Today I came across a Patheos article (written by Shane Phipps and posted on his own Patheos platform) that seems a good follow-up to yesterdays post on the same subject.  It is essentially Shane’s reasons for choosing to stand during the national anthem, despite not really disagreeing with the protesters choice.

Here is a small excerpt from the piece.

I choose to stand for the National Anthem. I don’t have the guts to take a knee. I don’t want to face the repercussions of taking a knee. I don’t want to have to get into a confrontation over it. I have lived a privileged life to the extent that I haven’t had anything I’ve felt the personal need to protest. But, because of the lessons that I am learning about the message of those who choose to take a knee, I now feel some discomfort each and every time I stand, place my hand over my heart and face the flag. Every time I hear the National Anthem now, I am thinking about hurting people who feel let down by that flag–people with a wholly different American experience from me. I’m here to tell you that’s a good thing–that discomfort I am now feeling is a good thing. The reason those young men are kneeling isn’t to disrespect anyone. It is so that I will feel some discomfort as I stand. God bless them for that.

Read more at http://www.patheos.com/blogs/shanephipps/2017/09/24/choose-stand-havent-guts-take-knee/#3p8jQKWkwe6aC5R3.99 

Posted in Opinion, Various Commentary | Leave a comment

Taking A Knee, And Missing The Point

The last few days have had the phenomenon of taking a knee explode, thanks to President Trump again running his beak without actually evaluating what is exiting his lips. Or to put it another way, standing up on his podium of white privilege and telling the blacks of the nation to Stand up and Shut up. Know your place.

A man that even Jim Jong Un has figured out how to fuck with manages to turn a majority within one of the most patriotic American civil institutions there is (organized sports) towards seemingly unpatriotic action . . .

I would say I am surprised. But that has ship sailed so long ago that it is LONG gone over the horizon. Just like the possibility of going an entire week without hearing about some other thing that 45 has managed to completely fuck up.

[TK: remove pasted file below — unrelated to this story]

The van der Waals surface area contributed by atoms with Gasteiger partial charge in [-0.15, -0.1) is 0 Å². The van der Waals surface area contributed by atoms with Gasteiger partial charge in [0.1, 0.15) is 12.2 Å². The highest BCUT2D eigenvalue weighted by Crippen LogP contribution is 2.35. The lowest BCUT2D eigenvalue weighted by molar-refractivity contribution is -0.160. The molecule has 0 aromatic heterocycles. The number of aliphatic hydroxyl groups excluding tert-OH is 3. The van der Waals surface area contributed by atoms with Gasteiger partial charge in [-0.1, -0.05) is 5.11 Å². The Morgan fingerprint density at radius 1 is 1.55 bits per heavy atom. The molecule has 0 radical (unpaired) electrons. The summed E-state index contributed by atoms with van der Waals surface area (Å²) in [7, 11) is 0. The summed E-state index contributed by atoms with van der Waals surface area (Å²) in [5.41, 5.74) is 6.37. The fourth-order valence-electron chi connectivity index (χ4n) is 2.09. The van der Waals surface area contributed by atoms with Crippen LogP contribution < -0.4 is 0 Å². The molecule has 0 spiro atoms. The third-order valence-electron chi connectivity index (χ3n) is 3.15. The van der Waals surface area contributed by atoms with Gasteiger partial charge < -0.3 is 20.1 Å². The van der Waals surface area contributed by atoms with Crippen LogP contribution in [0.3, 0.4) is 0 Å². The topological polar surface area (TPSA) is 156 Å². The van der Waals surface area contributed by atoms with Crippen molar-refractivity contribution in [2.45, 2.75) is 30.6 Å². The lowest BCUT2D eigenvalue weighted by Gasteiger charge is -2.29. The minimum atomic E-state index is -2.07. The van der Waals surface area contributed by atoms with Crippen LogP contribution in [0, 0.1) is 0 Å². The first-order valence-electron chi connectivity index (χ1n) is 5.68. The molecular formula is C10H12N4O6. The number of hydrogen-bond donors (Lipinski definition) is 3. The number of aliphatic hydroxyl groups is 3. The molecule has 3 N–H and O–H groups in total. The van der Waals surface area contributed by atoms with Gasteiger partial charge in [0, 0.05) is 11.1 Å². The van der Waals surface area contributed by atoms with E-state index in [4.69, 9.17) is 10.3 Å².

Either way, this past week has been filled with the unexpected. Not the unexpected in terms of the world of politics. More, the unexpected in terms of the loudest voices of pushback.
First, a late night funnyman ensured the demise of yet another idiotic and evil healthcare proposal. It’s amazing how they don’t even try to hide their psychopathy anymore.
Then it was an ESPN host doing what is right.

And now, a tide of support. And with it, a tide of pushback. Many are offended by the disrespect being shown toward the flag, and everything it stands for. Including the military.

I will showcase one such example that I came across here on WordPress.

Yes, things are not all fine and dandy with our country. But it’s not been a thing that has JUST happened. It’s been happening for many years. There is much room for improvement, corrections, and things to change. There is a need for things to change. But tell me please how your cowardly act of kneeling instead of standing makes a bit of difference? And yes, I do believe it is an act of cowardliness. You make millions playing a game that people watch. You have a platform to speak out and to make a difference. Stand up for what you believe in….

https://beyondthemoonlight.wordpress.com/2017/09/24/taking-a-knee/ 

First off, I want to say that I do not think that such action is cowardly. Such insinuates that the action is unpatriotic. And this protest is far from being unpatriotic.

The president, the leader of the United States of America as represented by the flag, is effectively attempting to use the position as a bully pulpit. All of those freedoms and such that patriotic Americans love do not mean ANYTHING to him. Even when you remove race from the equation, this is painfully obvious.

Given this, it can be said that taking a knee is one of the most patriotic things that one can do at this point. People would not feel any need to protest if they did not care about their country and all that it stands for.

It is true that flags and patriotism do not mean all that much to me. In a globalized and increasingly interconnected world, I tend to view the notion of  “America/Canada/Mexico/Britan/Germany First!” as an antiquated relic of a bygone era that slows our progress. And there is the simple fact that I am not an American citizen.

Despite this, I implore all to take a more detailed look at the situation. To those that are concerned about the notion of disrespecting the flag . . . Frankly, you are missing the point.